This application is a continuation of commonly owned U.S. application Ser. No. 13/058,458, filed Feb. 10, 2011 (now U.S. Pat. No. 8,303,998), which is a national phase of International Application No. PCT/EP2009/060824, filed Aug. 21, 2009, which designated the U.S. and claims priority to European Application No. 08163089.9, filed Aug. 27, 2008 and European Application No. 08171823.1, filed Dec. 16, 2008, the entire contents of each of which are hereby incorporated by reference.

Claims:
What is claimed is:

1. A process for obtaining a glucosinolate-containing extract from glucosinolate-containing plant parts or seeds or from an extract of glucosinolate-containing plant parts or seeds, the process comprising the steps of: a) extracting the glucosinolate-containing plant parts or seeds, or the extract of glucosinolate-containing plant parts or seeds with an extraction medium that comprises a solvent comprising a lower alcohol or ketone or a mixture thereof with water, to obtain an alcoholic or ketonic glucosinolate-containing extract; b) adsorbing the alcoholic or ketonic glucosinolate-containing extract from step a) onto a basic resin and eluting the alcoholic or ketonic glucosinolate-containing extract to produce an eluted alcoholic or ketonic glucosinolate-containing extract; c) adding sufficient base to the eluted alcoholic or ketonic glucosinolate-containing extract of step b) to increase the pH to at least 7.0 and to produce salts of the eluted alcoholic or ketonic glucosinolate-containing extract; and d) separating the resulting salts of the eluted alcoholic or ketonic glucosinolate-containing extract and removing volatiles under reduced pressure; wherein the plant parts or seeds are selected from the group consisting of broccoli, mustard, rapeseed, cauliflower, kohlrabi, cabbage, bok choy, turnip, radish, wasabi, horse radish and brussel sprouts.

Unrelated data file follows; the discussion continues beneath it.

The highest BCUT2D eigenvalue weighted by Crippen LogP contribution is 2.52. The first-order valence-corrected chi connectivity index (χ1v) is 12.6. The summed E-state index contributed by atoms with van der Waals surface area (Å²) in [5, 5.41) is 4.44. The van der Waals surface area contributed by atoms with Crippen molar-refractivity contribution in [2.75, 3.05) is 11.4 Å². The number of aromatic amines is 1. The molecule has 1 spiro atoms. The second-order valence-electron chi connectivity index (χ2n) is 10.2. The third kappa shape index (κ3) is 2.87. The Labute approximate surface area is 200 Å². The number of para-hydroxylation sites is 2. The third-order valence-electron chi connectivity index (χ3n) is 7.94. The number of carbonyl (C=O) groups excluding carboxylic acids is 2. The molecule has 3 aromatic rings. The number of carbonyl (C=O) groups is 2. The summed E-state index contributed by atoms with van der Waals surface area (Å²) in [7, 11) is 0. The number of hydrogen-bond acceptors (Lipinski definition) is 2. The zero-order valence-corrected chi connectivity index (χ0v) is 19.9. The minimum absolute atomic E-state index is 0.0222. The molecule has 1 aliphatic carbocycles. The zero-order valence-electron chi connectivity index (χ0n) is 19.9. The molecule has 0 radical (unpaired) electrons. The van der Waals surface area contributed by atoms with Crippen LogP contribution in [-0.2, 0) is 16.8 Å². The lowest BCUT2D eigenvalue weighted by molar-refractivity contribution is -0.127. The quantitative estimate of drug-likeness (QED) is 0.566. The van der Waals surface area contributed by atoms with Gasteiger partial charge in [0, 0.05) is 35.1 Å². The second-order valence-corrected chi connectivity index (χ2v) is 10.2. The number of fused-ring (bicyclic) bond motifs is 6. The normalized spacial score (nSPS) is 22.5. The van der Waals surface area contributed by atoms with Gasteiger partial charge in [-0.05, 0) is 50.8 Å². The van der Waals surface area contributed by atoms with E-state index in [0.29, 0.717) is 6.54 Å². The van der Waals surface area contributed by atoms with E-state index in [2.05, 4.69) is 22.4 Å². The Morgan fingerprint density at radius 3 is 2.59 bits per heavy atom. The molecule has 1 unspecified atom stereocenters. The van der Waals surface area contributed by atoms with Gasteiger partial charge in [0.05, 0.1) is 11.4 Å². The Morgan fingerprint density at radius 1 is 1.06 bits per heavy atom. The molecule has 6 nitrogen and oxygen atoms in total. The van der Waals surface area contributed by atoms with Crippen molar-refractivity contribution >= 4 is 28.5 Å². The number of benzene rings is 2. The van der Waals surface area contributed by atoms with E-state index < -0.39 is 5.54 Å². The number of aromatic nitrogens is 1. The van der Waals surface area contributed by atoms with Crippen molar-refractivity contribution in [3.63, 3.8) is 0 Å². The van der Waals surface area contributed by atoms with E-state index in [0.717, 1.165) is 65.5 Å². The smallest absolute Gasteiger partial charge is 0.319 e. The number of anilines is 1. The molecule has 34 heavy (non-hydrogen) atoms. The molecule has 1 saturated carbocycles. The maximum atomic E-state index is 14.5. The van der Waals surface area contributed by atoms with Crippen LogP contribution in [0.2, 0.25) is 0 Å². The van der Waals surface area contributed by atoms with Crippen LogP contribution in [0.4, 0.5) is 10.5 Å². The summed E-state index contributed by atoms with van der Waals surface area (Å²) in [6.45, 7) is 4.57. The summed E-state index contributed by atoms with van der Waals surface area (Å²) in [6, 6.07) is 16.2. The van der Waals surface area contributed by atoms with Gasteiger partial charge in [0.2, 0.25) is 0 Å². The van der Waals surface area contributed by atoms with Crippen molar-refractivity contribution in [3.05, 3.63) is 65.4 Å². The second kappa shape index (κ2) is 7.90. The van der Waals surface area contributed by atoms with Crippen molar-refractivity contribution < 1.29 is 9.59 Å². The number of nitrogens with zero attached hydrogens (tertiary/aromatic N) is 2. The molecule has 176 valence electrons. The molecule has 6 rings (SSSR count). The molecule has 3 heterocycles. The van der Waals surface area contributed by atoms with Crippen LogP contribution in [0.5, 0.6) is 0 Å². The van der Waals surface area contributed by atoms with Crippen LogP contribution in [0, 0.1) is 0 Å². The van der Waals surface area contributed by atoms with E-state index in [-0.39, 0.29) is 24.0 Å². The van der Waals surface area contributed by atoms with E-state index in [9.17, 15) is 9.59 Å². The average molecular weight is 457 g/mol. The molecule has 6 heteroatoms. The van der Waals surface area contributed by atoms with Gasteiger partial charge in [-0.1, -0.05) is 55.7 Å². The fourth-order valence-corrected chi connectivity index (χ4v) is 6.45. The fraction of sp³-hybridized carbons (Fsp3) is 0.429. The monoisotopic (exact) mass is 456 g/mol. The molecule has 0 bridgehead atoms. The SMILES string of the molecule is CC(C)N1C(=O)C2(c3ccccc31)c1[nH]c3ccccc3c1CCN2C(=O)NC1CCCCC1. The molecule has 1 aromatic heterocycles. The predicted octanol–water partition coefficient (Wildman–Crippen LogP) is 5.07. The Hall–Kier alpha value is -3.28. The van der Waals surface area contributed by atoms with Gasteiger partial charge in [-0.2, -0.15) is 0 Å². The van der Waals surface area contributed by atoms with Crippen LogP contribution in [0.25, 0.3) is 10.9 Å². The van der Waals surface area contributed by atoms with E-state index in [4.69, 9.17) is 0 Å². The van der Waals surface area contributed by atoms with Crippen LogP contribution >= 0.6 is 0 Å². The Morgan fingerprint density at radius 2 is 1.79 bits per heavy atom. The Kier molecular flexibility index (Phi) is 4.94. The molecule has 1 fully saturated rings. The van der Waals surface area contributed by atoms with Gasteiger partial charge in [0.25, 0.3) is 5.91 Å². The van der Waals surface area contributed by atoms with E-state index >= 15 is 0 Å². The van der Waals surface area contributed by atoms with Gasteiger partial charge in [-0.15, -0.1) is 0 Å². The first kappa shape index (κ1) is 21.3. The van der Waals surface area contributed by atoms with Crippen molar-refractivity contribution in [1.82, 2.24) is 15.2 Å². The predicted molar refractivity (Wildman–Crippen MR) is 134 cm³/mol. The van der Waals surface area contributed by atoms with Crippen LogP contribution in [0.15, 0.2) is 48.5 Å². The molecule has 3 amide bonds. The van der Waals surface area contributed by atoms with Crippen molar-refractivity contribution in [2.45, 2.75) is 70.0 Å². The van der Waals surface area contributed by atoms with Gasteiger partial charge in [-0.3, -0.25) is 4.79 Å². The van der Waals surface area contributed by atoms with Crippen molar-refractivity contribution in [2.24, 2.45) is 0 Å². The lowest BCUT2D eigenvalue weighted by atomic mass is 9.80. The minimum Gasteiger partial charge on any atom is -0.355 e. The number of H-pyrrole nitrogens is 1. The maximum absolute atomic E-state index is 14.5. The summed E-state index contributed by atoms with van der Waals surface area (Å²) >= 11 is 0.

2. A process according to claim 1, wherein removing volatiles under reduced pressure comprises evaporating the volatiles.

3. A process according to claim 1, wherein the alcohol of step a) is a C1-C4 alcohol.

4. A process according to claim 3 wherein the alcohol is ethanol.

5. A process according to claim 1, wherein the ketone of step a) is acetone.

6. A process according to claim 1, wherein the solvent of the extraction medium is present in an aqueous solution at a concentration of at least about 40%.

7. A process according to claim 1, wherein the solvent is ethanol, and wherein the ethanol is present in an aqueous solution at a concentration of about 70% to about 95%.

8. The process according to claim 1, where the starting material is an extract of glucosinolate-containing plant parts or seeds.

9. The process according to claim 1, wherein the plant is broccoli.

10. The process according to claim 1, wherein the plant parts or seeds are broccoli seeds.

11. The process of claim 1, further comprising at least one step selected from the group consisting of evaporation, freeze-drying, and spray-drying.

12. A process according to claim 1, wherein the salts of the eluted alcoholic or ketonic glucosinolate-containing extract have alkali- or earth alkali cations.

13. The process of claim 1, further comprising the step of contacting the glucosinolate-containing extract of step a) with a cation ion-exchange resin.

14. A process according to claim 13, wherein the cation exchange resin of step b) is a strongly acidic resin.

Description:

BRIEF DESCRIPTION OF THE INVENTION

This invention relates to a process for extracting glucosinolates from broccoli seeds, sprouts, or florets which comprises a step of adsorbing a broccoli seed extract on a basic resin, followed by elution of the adsorbed glucosinolates and collecting the glucosinolate-rich eluate.

BACKGROUND OF THE INVENTION